McCabe: Effect of Cost-shifting Statutes Overrated

Testing the effects of the English Rule and a California  settlement rule in the human behavior lab, Professor of Economics and Law Kevin McCabe and research scientist Laura Inglis concluded that the time and money being spent on cost-shifting statutes is probably of little value.

McCabe and Inglis tested how applying the two cost-shifting measures affected agreement in staged pretrial settlements. McCabe remarked that "our studies suggest those types of changes to the law are overrated and that we won't see much of an effect."

"So far in the lab what we're finding is that probably the most important changes to the law are the changes that overcome the breakdowns when people meet face to face," McCabe said. "I don't think changes to the process itself will have dramatic improvements. It's just wishful thinking and special-interest thinking."

McCabe will present these and other results from related work at the Economics Institutes for Judges program at the Brookings Institution in Washington, DC, this spring.

Tort Reform's Human Touch, ABA Journal, April 2008. By Jenny B. Davis.

"In their study, Using Economics Experiments to Evaluate Tort Reform Proposals, issued by George Mason Uni­ver­sity’s Mercatus Center last November, the pair tested, in part, how applying the two cost-shifting measures influenced how often subjects reached agreements in staged pretrial settlements.

"Playing the lawyer roles were eight undergrads divided into two groups—plaintiff and defense. Opposing counsel were then paired off and asked to come to a monetary agreement in four abstract cases, meaning they were given no facts, just numbers: the settlement range of such cases and a figure indicating the credibility of the case. McCabe, a professor of economics and law at George Mason, and Inglis, a research scientist specializing in tort reform issues at the university’s Center for the Study of Neuroeconomics, then changed the settlement situations in each case to test different litigation theories.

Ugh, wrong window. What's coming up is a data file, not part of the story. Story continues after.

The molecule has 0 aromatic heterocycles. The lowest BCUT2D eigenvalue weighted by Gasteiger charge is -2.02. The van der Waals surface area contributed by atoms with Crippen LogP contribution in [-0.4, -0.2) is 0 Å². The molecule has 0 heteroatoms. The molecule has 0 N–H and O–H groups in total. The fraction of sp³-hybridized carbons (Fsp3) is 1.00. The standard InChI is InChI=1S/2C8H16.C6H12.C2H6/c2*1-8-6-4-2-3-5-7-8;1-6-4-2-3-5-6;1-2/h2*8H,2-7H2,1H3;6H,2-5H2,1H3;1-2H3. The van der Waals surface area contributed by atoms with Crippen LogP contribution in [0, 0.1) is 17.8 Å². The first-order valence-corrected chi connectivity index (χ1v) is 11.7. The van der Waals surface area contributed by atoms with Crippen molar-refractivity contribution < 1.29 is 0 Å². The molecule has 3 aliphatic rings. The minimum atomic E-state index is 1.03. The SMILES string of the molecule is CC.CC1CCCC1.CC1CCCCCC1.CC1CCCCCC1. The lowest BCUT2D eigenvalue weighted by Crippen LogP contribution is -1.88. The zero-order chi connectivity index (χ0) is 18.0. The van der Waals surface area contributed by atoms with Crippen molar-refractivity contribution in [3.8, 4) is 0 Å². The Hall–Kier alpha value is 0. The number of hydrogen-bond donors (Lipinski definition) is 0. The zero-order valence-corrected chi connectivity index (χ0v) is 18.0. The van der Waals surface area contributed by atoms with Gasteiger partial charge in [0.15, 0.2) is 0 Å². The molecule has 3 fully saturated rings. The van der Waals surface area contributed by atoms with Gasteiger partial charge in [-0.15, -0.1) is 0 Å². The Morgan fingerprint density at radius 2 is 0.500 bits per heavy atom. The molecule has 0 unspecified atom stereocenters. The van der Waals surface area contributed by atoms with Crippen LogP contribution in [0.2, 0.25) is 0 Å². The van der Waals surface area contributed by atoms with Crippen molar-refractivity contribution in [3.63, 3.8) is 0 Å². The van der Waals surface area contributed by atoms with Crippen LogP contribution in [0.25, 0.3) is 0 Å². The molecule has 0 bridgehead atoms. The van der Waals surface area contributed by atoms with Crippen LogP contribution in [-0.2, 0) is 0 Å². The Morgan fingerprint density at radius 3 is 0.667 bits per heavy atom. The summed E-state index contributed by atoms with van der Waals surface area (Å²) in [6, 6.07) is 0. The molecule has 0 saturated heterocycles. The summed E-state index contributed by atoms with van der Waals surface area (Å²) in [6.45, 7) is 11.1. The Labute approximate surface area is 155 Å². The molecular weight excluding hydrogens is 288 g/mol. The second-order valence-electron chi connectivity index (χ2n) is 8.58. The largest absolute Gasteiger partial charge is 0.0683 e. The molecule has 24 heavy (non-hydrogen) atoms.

"When they applied the California Code of Civil Procedure § 998, which charges court costs to parties judged to have refused meritorious pretrial settlement offers, students settled their cases at a rate about equal to that of cases negotiated when both parties bore their own costs. And when they applied the stricter English Rule, which requires the losing party to pay the court costs of both sides, settlements dropped as much as 20 percent.

"What this shows, McCabe says, is that 'these various attempts to shift the burden of costs around in a way that should encourage people to settle did no such thing.'"

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